In fact, I am hoping the best analogue for the series will be BBC's Life on Mars – another crime drama with a complicated conceit, almost flawlessly realized. Life on Mars succeeded because it took its complex premise, its stories, and its characters seriously – all at the same time. The BBC series would not have been the show it was if it has regularly sacrificed emotional truth on the altar of fantasy. Unlike Life on Mars (and its premise of a 21st century police detective thrown back in time to 1973), here we have a main character with every incentive to run from any solution to his “problem”. As Britten says after one of his therapists in the pilot proposes that the healthy way to work through Britten’s situation is to decide once and for all which world was real: “I'll come see you and talk to you as long as they make me, but when it comes to letting one of them go, I have no desire to ever make any progress.” This leads me to suspect that the series won’t be expending too much energy building up the metaphysical scaffolding of the series, preferring to focus more on story and interpersonal relationships. (By the way, especially in light of the surprisingly satisfying conclusion to the Life on Mars universe proposed by its sequel series Ashes to Ashes, let me just say now: Michael Britten better not be in a coma. It would no doubt “make sense” but I would prefer to have the fantastic elements remain completely mysterious rather than go that route!)

One of the biggest stories from last year’s television season was about the best show that nobody watched. The critics loved Kyle Killen’s Lone Star pilot, praising its complex narrative structure and ambitious writing. And then the show has the misfortune of premiering opposite the season premiere of Dancing with the Stars and the most over-promoted new series of the year, The Event (a show seemingly designed in a lab with the sole purpose of scooping up Lost fans still wandering the TV dial in the months after its finale). The Event struggled through its 22-episode first season, losing large chunks of its market share with every episode until NBC finally pulled its plug, and Lone Star was infamously cancelled somewhere partway through its second episode. With Awake, Killen has once again been given an unenviable timeslot – Thursday at 10, on the heels of NBC’s comedy programming block, a slot which has already suffered two casualties this season (Prime Suspect and The Firm) – so there’s a good chance you weren’t watching last week. If not, do yourself a favour and track it down before the airing of tonight’s second episode. The series, in its own quirky way, is about second chances, and so fittingly there’s still time and opportunity to watch the stunning pilot episode: streaming on NBC’s website for Americans and on Global’s site for our Canadian readers. Do it, and you’ll not only be watching one of the most ambitious and original new shows on television, you’ll also perhaps be guaranteeing that the series will survive long enough to fulfill its enormous promise.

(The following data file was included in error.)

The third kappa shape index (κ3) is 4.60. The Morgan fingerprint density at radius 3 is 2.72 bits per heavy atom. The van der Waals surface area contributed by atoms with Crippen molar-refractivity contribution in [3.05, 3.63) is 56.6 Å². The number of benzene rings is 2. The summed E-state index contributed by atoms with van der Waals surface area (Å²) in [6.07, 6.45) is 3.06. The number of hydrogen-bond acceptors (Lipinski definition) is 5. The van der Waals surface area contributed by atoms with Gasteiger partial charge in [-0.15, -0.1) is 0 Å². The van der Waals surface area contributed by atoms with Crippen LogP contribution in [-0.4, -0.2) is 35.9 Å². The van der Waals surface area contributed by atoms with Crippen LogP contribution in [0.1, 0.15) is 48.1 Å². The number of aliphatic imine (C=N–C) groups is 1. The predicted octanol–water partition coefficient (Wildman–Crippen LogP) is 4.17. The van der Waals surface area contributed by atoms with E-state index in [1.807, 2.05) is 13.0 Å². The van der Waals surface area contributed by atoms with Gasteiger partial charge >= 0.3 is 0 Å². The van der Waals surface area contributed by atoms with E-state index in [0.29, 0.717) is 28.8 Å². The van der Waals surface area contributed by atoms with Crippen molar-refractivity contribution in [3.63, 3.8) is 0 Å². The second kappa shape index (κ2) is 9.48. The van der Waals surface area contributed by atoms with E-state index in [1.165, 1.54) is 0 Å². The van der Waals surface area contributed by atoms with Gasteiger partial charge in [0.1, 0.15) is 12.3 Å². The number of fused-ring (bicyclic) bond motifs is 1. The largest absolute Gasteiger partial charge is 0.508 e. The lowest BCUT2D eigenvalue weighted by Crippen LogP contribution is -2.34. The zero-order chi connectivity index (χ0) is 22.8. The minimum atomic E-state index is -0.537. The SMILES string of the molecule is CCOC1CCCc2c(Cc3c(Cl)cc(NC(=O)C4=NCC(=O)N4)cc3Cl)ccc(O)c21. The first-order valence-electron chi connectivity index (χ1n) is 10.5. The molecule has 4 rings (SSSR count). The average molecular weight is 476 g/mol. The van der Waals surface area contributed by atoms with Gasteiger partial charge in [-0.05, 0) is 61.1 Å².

Mark Clamen is a writer, critic, film programmer and lifelong television enthusiast. He lives in Toronto, where he often lectures on television, film, and popular culture.